Scripps doctor shares expertise on shoulder subluxations
Padres star Fernando Tatis Jr. has missed parts of this baseball season with shoulder issues, starting with a subluxation shortly after the season began. In a Q&A, Scripps orthopedic surgeon and sports medicine specialist Dr. Heinz Hoenecke discussed the different types of shoulder subluxations, how they are treated and potential side effects. As former Padres head physician, he has seen the physical trauma that can cause that particular injury in athletes.
Answers were lightly edited for clarity.
Q. How did you get your previous role as team physician of the Padres?
Hoenecke: The clinic that I’m with, Scripps, had taken care of the Padres for a long time, so when I joined them, I started helping out with the Padres in 1997 and then took over as the head physician in 2007, and then kept that until the end of 2016. My practice has a strong emphasis on shoulders, so I’ve seen shoulder problems and instability in multiple sports.
Q. Are Fernando Tatis Jr.’s shoulder injuries typical of the issues you see in your patients?
Hoenecke: I can’t speak to his specifics. But speaking about subluxations in general, for athletes we see them most commonly in contact or collision sports. Just talking about the general population in terms of subluxations, they come in two forms. We try to sort patients out depending on whether they have a history of a loose shoulder, whether it seems to slide in and out in different directions, no history of trauma, maybe even in both shoulders. Those patients are ones where we just try to rehab and do physical therapy to strengthen it. As they get older, they usually stabilize. But the kind that we see from sports involve a traumatic event where there’s often a torn labrum. If they had a traumatic event where it comes out and if they’re young, and this is most commonly in people in their late teens and 20s, they have a fair chance of it coming out again.
There’s always concern that with each subluxation or dislocation that they’re chipping away bone or cartilage that’s going to make it more likely to come out and decrease the potential success of the surgery.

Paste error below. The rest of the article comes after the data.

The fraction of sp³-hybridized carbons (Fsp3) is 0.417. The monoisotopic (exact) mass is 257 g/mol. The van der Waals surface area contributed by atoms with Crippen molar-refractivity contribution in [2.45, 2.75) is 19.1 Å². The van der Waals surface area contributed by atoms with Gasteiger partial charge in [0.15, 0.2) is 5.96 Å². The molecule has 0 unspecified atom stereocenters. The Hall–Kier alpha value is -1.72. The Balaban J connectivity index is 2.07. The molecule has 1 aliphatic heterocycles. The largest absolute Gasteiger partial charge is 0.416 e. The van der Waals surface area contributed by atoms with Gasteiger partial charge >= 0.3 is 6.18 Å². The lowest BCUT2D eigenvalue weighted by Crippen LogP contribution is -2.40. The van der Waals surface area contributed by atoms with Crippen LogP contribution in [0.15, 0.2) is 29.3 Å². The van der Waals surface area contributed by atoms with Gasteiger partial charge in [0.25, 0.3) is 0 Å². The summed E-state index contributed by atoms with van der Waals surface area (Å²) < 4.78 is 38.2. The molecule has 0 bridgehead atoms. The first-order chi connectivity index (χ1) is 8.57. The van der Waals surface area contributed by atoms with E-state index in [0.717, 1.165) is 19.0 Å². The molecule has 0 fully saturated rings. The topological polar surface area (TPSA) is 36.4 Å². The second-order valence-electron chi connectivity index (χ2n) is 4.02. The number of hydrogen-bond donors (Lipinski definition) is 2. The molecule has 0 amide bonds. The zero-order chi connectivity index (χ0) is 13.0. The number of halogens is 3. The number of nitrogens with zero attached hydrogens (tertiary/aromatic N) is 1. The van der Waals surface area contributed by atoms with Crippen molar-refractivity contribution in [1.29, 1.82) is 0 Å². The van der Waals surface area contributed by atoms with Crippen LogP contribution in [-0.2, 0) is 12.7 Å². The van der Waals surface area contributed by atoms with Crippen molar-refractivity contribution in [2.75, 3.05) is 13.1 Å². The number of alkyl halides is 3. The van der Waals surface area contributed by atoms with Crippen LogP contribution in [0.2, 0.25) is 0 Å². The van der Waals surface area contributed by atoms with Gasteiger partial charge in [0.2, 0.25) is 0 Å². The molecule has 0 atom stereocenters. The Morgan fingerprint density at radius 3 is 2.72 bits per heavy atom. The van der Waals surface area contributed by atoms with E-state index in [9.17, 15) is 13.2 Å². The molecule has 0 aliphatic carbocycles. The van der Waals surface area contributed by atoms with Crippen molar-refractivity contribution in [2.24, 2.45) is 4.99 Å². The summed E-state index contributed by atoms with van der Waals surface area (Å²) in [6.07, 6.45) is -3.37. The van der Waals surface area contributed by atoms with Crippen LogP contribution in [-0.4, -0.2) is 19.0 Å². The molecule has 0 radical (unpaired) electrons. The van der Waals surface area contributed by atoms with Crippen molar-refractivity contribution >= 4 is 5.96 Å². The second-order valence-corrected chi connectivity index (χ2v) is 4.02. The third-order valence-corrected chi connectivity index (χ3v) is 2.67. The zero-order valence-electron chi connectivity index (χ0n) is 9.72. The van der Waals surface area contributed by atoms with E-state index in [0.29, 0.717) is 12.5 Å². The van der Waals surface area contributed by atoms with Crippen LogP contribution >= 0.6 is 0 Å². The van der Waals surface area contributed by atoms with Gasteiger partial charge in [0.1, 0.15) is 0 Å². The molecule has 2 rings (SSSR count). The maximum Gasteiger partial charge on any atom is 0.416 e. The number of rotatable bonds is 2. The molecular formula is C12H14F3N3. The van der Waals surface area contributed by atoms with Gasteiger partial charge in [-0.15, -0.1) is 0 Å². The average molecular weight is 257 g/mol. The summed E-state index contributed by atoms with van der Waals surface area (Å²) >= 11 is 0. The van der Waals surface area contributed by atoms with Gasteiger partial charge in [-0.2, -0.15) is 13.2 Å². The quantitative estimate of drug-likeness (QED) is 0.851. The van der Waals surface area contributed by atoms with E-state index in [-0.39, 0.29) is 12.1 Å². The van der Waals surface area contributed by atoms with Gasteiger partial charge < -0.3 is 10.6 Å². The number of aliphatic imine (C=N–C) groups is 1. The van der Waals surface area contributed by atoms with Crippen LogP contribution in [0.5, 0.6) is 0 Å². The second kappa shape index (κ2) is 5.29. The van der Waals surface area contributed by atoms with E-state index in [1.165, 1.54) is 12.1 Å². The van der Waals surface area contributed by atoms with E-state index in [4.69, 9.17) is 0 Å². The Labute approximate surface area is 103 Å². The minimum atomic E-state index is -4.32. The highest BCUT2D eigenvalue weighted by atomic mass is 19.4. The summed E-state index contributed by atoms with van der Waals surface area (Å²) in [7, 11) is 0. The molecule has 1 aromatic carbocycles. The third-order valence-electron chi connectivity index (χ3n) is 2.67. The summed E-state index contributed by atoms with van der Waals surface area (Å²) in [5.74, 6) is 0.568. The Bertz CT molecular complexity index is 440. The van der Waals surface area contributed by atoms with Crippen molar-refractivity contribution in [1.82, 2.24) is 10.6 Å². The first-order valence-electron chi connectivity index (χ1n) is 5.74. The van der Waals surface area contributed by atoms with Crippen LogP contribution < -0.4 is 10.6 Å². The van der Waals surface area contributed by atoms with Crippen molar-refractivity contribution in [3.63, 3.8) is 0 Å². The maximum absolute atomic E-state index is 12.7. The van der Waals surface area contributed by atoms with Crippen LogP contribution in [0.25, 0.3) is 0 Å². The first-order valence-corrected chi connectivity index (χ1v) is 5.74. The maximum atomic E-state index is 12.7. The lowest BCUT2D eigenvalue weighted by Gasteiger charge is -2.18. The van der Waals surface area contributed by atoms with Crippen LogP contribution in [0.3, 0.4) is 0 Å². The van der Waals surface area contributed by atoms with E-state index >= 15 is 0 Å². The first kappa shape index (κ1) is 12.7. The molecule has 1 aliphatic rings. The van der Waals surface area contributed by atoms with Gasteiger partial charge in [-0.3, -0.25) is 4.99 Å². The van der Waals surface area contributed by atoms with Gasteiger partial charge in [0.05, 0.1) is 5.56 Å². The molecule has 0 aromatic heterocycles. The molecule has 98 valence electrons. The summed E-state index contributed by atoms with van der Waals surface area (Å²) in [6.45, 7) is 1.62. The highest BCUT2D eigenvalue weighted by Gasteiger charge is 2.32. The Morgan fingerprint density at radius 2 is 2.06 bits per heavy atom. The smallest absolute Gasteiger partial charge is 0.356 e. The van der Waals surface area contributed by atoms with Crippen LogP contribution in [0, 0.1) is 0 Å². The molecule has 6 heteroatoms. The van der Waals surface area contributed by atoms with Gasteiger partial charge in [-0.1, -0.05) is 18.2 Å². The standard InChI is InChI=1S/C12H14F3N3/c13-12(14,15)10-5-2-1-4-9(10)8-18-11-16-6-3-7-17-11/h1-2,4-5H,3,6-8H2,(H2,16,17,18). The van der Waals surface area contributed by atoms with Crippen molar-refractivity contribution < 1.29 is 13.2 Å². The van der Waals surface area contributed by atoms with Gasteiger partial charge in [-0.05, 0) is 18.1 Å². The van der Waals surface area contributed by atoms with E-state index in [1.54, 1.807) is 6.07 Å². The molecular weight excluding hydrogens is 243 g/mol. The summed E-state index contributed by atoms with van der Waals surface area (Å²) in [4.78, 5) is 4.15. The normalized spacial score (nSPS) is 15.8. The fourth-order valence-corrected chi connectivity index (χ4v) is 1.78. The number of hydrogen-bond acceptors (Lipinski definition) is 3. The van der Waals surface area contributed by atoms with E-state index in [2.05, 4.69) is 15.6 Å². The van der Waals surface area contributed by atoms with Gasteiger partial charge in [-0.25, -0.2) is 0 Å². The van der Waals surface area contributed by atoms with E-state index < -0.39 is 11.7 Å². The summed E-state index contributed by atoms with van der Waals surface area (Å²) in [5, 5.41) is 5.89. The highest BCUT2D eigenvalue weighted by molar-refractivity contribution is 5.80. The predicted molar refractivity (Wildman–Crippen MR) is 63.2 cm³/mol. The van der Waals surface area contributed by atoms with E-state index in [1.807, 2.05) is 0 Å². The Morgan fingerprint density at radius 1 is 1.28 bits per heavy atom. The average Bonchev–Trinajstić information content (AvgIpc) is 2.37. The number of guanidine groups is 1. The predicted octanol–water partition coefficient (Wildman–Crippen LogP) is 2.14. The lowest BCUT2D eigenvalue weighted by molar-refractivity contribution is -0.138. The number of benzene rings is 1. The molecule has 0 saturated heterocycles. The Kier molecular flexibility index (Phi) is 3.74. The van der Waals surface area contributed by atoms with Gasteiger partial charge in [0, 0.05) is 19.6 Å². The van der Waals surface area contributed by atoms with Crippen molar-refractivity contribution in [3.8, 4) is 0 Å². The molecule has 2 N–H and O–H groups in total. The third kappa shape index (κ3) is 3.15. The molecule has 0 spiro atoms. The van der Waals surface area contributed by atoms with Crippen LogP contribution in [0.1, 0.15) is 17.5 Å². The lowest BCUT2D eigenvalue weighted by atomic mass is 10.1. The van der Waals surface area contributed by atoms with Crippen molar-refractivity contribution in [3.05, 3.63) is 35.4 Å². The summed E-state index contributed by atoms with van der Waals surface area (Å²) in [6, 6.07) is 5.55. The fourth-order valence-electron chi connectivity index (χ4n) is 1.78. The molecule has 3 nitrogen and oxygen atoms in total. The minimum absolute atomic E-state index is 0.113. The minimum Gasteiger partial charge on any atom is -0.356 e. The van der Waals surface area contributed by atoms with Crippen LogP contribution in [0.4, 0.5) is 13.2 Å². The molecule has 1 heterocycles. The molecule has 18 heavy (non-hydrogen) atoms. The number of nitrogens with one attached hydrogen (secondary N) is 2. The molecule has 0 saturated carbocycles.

Q: Is there a difference in the types of shoulder subluxations that you see in professional athletes versus non pro athletes?
Hoenecke: Not necessarily. If they’re both coming from a traumatic event such as falling, a recreational snowboarder may have the same report as a professional athlete. The biggest difference between the two usually is the timing of when to repair it. For an athlete who’s involved with a team, we try to pick that for a time that won’t impact his competitiveness, his ability to perform.
Q: What are the treatment options that patients would have to consider and what can they expect in recovery?
Hoenecke: That would depend on if it’s just a labral tear without a lot of bone or cartilage damage. Then we can do typically an arthroscopic repair, where we put little tacks with sutures in to repair the labrum and allow it to heal. Or if we find that they have more damage, then we have to actually open the shoulder, which might involve more aggressive procedures that potentially could cause the patient to lose range of motion. And then that gets into sport. If it’s a throwing arm, then you’re significantly concerned about any range of motion loss.
Q: Is there anything else people should know about shoulder subluxations?
Hoenecke: You have to individualize each of these. You need to know what the history is and you need to know exactly what the anatomy of the damage is to make the best decision.
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